I comment on the kids’ costumes (though I avoid saying things like “Oh! A hooker!”). Isn’t it odd how most kids seem oddly disinterested in their costumes? One girl has a knife through her head, with blood trickling down her temples. I say, “Wow. You might want to have that looked at.”

I’m wearing a flannel shirt. For some reason, that sticks in my mind — that shirt, in that surreal October of grief and the Otherworld. Candy, candles, trick-or-treaters. Dragonfly hit the mass market that year; it’s in stores, in Barnes & Noble, in Waldenbooks — for a few brief months. I’m making it as a writer. I sit in a rocking chair opposite the door. I make the decisions about how much candy to put into each bag. My aunt sits off to the side, making her tally marks. She can see the kids through the plateglass window.

Toward the end of the evening, when the visitors trail off, and we’re eating the unpopped kernels that can break your teeth if you’re not careful, my aunt wants to call it quits. But I insist on staying open for business until the end of the time the city allows. I’m so low on candy that I can only put two or three pieces of boring stuff into each bag. But I want to stay as long as I can in my flannel shirt, up and down from my rocking chair, watching the dark, listening for the whisper and giggle of stragglers. A few bigger kids come, kids too old to be trick-or-treating — but, like me, clinging to this night.

This night. Hallowe’en. This year, this 2005, I’m  halfway through writing “The Bone Man.” Mom passed away during the restaurant scene, and I got a phonecall in Japan from the coroner, because no one else in my family could make the international phone number work. “The Bone Man” will go on to receive honors — publication in Fantasy & Science Fiction [Dec. 2007], translation into Russian, anthologization in Year’s Best Horror, honorable mentions from Dozois as a science-fiction tale and from Datlow as a fantasy/horror story. It will be on the ballot for Locus and for the International Horror Guild in their last-ever round of awards. It’s on the ballot against a Steven Millhauser story. A couple people nominate it for a Nebula. Wonder and love and family, sadness, childhood, adulthood . . . Japan, the U.S. . . . life, death, loss, success, crisp air, the imagination. . . . Everything flows together. The world turns toward winter, but on these nights, we’re linked to the earliest times, the beginnings. We are all storytellers, said Paul Darcy Boles, sitting around the cave of the world. “Why don’t you write a Hallowe’en story?” a friend of mine in Japan suggested at the beginning of that October, when I was feeling down and agonizing over what to write. So I started to write “The Bone Man,” just to distract myself. Just to have fun.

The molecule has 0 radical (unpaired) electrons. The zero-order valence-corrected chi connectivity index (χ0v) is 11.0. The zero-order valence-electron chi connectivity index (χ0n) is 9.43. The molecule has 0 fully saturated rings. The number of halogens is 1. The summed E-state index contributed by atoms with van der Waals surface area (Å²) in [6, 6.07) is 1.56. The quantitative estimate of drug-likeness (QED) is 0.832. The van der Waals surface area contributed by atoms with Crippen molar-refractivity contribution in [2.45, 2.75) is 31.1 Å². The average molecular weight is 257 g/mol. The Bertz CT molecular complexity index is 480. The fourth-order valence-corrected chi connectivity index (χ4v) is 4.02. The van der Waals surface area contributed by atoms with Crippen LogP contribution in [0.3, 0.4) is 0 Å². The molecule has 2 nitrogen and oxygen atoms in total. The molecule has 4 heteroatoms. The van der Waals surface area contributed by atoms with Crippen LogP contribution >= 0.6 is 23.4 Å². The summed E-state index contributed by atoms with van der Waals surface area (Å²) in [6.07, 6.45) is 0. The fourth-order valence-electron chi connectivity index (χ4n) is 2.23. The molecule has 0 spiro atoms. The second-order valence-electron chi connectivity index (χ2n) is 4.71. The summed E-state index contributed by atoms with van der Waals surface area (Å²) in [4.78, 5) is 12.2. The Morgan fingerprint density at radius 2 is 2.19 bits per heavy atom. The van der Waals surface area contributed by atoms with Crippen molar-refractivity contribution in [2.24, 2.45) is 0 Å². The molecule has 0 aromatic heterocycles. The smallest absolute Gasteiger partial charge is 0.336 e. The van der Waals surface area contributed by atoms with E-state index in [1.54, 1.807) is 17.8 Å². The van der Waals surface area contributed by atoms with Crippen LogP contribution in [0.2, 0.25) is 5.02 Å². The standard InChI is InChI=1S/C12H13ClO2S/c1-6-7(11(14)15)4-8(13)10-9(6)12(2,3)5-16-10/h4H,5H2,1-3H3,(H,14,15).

Yeah . . . as wonderful as my childhood Hallowe’ens were, I think 2005 was my Hallowe’en, the one single one I’ll never forget.

* * * * * * * * *

Don’t be overwhelmed — mine was long, but short is great, too! What do you do to celebrate Hallowe’en? What are your Hallowe’en memories? Back me up here! Let’s hear from you! Come running from the dark. I’m waiting!

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17 Responses to “A Writer’s Life in October”

  1. annmarie Says: